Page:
The broken mirror

In the face of dreams I had
Grimaces of pain
Now I am turning helpless
Callous and alone
Waiting for a storm to brew
To wash my dream of love and sins away

The lyrics (and post title) are from “Blizzard On A Broken Mirror” by Avantasia, and they’ve been stuck in my head all day. Why? Because there’s a storm brewing, and I’d really like this morning’s dream washed away.

Alwan is a medieval-like village housing around 250 people, and it’s one base of operations for my Otherworld series. Karston, by contrast, has a population ta least 20 times that, a century or two more in the tech department, and it belongs to the Hidden Hills novels. They’re two different places. Two different worlds, neither of which is Earth, both of which I would gladly take in exchange for this rock I call home.

In my dream, they were much closer. So close, in fact, that a person could take a short train ride from one to the other. Never mind that neither setting has trains; dreams don’t care about petty things like continuity, after all.

I was in the little village, along with most of my family, and we were getting ready to start what must have been our Christmas party. While I was walking around outside, waiting on the last straggler—my mother, as always—to arrive, I got a call saying that two others were on their way over, coming from said town of Karston via said train. Sure. Merry Christmas to all, and the more, the merrier, right?

One of my cousins has grown very…estranged in the last decade. He became a cop, then almost instantly turned dirty. You know how it is, that arrogant, holier-than-thou attitude shared by everyone with a badge. He got into bodybuilding, had an affair with his trainer, ditched his wife and three kids, and all that was years ago. This morning, the dream version of him wanted to make amends by joining the rest of us in our celebration. And I have no problem with that.

The second unexpected visitor, however, is the one who left me reeling. She texted me, then called me, then showed up, all within the span of a few minutes. One moment, I’m walking around whatever dreamscape building we had set up for the party. The next, I’m going into the dining room to find her standing there. Her greeting came in the form of a punch to my shoulder as she said, “That’s for not talking to me for two months.” Then she hugged me like all was forgiven.

But it isn’t. It can’t be, because forgiveness has to be earned, and I haven’t earned it yet. In the time I have remaining, I don’t believe I will.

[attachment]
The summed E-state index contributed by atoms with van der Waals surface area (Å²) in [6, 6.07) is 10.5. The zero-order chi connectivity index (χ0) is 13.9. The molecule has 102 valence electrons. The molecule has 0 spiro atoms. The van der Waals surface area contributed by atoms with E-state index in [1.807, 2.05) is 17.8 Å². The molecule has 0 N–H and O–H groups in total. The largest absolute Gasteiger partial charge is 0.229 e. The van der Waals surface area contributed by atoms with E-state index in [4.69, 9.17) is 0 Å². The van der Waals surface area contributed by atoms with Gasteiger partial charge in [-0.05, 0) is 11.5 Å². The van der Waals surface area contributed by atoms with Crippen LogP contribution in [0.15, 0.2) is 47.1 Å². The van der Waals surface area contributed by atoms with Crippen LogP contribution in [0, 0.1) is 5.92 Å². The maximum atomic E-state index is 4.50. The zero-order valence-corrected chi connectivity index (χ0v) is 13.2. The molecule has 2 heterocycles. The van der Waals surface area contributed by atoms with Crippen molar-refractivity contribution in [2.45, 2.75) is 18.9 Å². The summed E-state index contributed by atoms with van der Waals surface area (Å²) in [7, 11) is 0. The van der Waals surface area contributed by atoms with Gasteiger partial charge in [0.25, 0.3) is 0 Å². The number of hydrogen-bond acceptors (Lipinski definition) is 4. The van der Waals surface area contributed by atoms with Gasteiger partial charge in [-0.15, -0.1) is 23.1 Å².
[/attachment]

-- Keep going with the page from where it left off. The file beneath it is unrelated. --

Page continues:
Sometimes a dream is a message. This one was read loud and clear, I’ll admit. I would say part of it has to do with the holiday season. I as a strong believer in the idea that December (whether you celebrate Christmas or any other early-winter holiday) is a time to open up, to embrace the positive. Charity, goodwill, even salvation, if you’re so inclined. Those are what this time of year is for, and that transcends the social boundaries we put up. You spend time with your family, with those you love, if for no other reason than because it’s good to remind yourself that they’re there. Yes, you should consider that all the time, but not everybody can, so at least try it now.

Yet some wounds are too deep to heal, some bridges burned beyond repair. We make them that way by our actions or inaction. And that, I feel, is the message meant for me this morning. I’ve been on both sides now. I’ve suffered such a wound, and I’ve caused one. I am, as the Scarecrow said in this post’s theme song, helpless, callous, and alone.

And Acedia, the inner demon I share with this character, puts a line on his lips that rings so true for me. “Love will come in time, but I am always late.”

Novel month 2021 – Day 16

Today’s word count: 2,123
Total word count: 39,250
Daily average: 2,453
Projected total: 73,593

I had a dream this morning. I was at my old high school, a place I haven’t so much as seen in over 20 years. I honestly don’t know if I was there as a student or some kind of teacher, but I was my current age, with my current looks and current gadgets. After the day had ended, I walked outside and called my mother; gas was almost $12/gallon in this dream, probably why I didn’t drive myself. While I was on the phone with her, someone joined me on the sidewalk, someone I haven’t talked to in far too long. She ran up to me, enveloped me in a suffocating hug, kissed me on the cheek. Then, she saw the name on my phone, smiled, and said out loud, “Hi, Mom!”

Some days, you just hate to wake up, you know?

On the writing side of things, Chapter 6 is done. That leaves three more, and I’m averaging a little less than 3 days per chapter, so…yeah, I might be able to take Thanksgiving off this year.

The dream dissolves

(Title is a song by Ayreon with one of the best guitar solos I have ever heard. Seriously, check it out.)

As I’ve written before, I often have some very interesting, very vivid dreams, and a few of those have affected me on the deepest level. Yesterday’s was one such.